“We have so much more time to talk and think about what we want to do,” she continued.  

More of Moodley’s personality – and more emotion – comes through in the podcast than a short TV news package permits, explained Hodgson. “You can have light and shade within something, which, if you only had three minutes, you’d have to be very serious about. You can take a slightly different tone.”  

In podcasts, added Spring, “personality is really important; I think news has often been scared of personality… whereas I think it actually enriches what we’re saying, and can make it really powerful and interesting.”  

Report by Matthew Bell. The RTS Futures event ‘Making podcasts: A mini-masterclass’ was held on 31 May. It was chaired and produced by Ed Gove, multimedia producer at Channel 4 News.  

How to become a podcaster

Ideas are the currency of podcasts  

‘You need an [idea] that’s really interesting… but you also need to be able to stand that up for 25 minutes,’ said Nina Hodgson from Channel 4 News. ‘Show you have the basic skills and really understand the concept of podcasts and why things work for them.’  

‘Think of things that are emblematic of wider issues… one person who’s been affected by something terrible or had a certain experience that you can really interrogate and tell [us more about],’ said the BBC’s Marianna Spring. ‘Some of the most popular podcasts on the BBC have done that, from unpicking what happened on Capitol Hill in [Gabriel Gatehouse’s] The Coming Storm on Radio 4 to Fairy Meadow, which was about a little girl who’d gone missing.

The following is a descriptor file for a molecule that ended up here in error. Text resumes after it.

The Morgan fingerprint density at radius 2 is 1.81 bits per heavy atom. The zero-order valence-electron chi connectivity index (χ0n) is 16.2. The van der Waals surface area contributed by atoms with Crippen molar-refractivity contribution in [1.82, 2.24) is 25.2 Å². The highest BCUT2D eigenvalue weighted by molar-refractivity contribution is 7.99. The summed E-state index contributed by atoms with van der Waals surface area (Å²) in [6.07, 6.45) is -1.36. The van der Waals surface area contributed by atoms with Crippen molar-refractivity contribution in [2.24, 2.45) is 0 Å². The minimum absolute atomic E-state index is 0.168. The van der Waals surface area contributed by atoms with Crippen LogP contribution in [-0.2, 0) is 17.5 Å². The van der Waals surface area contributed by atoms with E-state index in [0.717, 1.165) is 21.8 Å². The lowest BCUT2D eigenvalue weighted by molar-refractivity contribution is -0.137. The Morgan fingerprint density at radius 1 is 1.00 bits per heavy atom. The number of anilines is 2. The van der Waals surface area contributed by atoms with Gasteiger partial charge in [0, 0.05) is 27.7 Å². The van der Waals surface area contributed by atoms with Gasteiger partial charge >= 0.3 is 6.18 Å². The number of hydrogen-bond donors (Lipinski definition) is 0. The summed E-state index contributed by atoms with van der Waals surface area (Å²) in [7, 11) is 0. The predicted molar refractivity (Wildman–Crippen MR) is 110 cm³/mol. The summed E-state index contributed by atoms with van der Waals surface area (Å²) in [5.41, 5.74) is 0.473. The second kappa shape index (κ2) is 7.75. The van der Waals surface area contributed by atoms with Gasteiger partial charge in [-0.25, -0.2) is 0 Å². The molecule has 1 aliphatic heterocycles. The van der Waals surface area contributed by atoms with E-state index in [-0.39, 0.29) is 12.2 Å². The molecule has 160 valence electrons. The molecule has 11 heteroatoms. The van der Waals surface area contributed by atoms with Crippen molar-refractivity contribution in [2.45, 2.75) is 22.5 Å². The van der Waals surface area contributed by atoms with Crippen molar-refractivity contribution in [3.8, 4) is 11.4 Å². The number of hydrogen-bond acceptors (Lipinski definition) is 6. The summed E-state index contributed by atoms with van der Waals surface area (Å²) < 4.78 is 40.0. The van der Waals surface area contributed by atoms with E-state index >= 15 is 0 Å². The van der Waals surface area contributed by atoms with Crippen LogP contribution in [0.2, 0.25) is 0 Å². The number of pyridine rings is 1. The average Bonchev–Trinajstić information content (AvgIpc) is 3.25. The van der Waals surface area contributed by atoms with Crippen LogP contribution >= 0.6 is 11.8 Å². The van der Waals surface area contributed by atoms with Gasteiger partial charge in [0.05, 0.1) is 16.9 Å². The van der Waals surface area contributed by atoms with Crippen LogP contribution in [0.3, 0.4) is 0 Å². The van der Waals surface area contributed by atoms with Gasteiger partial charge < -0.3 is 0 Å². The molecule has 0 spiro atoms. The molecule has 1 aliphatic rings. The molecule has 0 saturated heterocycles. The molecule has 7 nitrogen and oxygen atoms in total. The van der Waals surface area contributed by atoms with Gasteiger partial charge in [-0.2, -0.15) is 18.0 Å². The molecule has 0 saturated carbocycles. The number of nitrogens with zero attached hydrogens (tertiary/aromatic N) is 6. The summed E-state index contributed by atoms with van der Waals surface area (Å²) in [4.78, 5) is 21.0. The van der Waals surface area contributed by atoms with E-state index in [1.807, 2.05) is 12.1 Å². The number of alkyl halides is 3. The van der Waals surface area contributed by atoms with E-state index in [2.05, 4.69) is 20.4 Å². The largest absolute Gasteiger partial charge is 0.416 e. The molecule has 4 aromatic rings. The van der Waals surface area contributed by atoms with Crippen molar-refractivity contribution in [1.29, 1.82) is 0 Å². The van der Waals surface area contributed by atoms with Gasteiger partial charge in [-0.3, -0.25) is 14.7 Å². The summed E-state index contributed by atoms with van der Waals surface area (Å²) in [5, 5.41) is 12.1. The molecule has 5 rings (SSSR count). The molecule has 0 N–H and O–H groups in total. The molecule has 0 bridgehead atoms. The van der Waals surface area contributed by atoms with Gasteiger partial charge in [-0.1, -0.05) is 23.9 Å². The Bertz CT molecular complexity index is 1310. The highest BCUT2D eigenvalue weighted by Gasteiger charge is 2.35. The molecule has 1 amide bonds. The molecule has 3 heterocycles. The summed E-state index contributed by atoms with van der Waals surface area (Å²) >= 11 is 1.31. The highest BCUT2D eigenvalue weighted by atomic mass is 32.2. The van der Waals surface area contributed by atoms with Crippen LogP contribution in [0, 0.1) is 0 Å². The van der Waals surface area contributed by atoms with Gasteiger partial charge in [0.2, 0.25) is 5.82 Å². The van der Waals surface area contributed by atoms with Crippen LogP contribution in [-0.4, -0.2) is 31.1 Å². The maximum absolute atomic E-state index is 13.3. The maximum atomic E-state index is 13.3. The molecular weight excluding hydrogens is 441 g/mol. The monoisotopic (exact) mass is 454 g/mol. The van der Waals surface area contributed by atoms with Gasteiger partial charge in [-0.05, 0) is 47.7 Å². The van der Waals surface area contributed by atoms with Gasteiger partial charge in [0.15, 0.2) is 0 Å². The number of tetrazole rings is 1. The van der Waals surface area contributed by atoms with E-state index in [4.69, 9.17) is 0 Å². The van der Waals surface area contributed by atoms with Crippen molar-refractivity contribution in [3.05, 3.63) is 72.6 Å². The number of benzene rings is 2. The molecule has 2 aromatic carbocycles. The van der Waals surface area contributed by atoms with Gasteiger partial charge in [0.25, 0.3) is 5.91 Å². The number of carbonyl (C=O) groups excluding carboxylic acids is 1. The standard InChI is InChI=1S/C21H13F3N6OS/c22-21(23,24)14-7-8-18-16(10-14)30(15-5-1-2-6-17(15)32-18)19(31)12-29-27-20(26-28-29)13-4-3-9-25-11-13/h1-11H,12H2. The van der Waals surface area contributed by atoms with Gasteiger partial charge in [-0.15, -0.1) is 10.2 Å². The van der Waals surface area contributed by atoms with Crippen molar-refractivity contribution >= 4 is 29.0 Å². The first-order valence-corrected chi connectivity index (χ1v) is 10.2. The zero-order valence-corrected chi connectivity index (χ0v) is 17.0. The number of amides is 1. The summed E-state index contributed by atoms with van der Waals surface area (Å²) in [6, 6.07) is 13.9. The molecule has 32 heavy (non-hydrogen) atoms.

‘Find something that really catches your attention [that] you can investigate in more depth and that has a range of different voices.’  

Build relationships  

‘A lot of the reporting I do is inspired or triggered by people getting in touch with me and telling me about their own experiences – something that they want me to investigate in terms of social media or disinformation,’ said Spring.  

‘Put in the effort to meet them.… If people trust you, they are much more willing to share things that they might feel apprehensive about.… It makes the journalism so much better and a podcast so much more powerful if you’re hearing from someone in a really open and genuine way.’  

Give it a go  

Early in a career, said Hodgson, ‘there can be a lot of imposter syndrome.… Don’t bend the truth… be honest if you’re just starting out.… Being a journalist is about talking to people about their stories and investigating things.… So, if you’re interested in something, have the confidence to speak to someone and develop a story.’  

‘You can get training in how to use certain software or how to record stuff,’ added Spring, but ‘a lot of it is learning by doing – writing a podcast script, interviewing someone… there’s no special podcast course that you can go to and suddenly you’re a qualified podcaster’.  

Hodgson noted: ‘Unless you are making a podcast for the BBC or Channel 4, people aren’t expecting it to be studio quality.’  

Spring advised: ‘Be courageous, take risks…. Have a go yourself… you might not have many people listening to your podcast, but that’s totally fine because it’s a space for you to test stuff out and to show people [later] when you are pitching things. Never feel embarrassed or silly – just give it a shot.’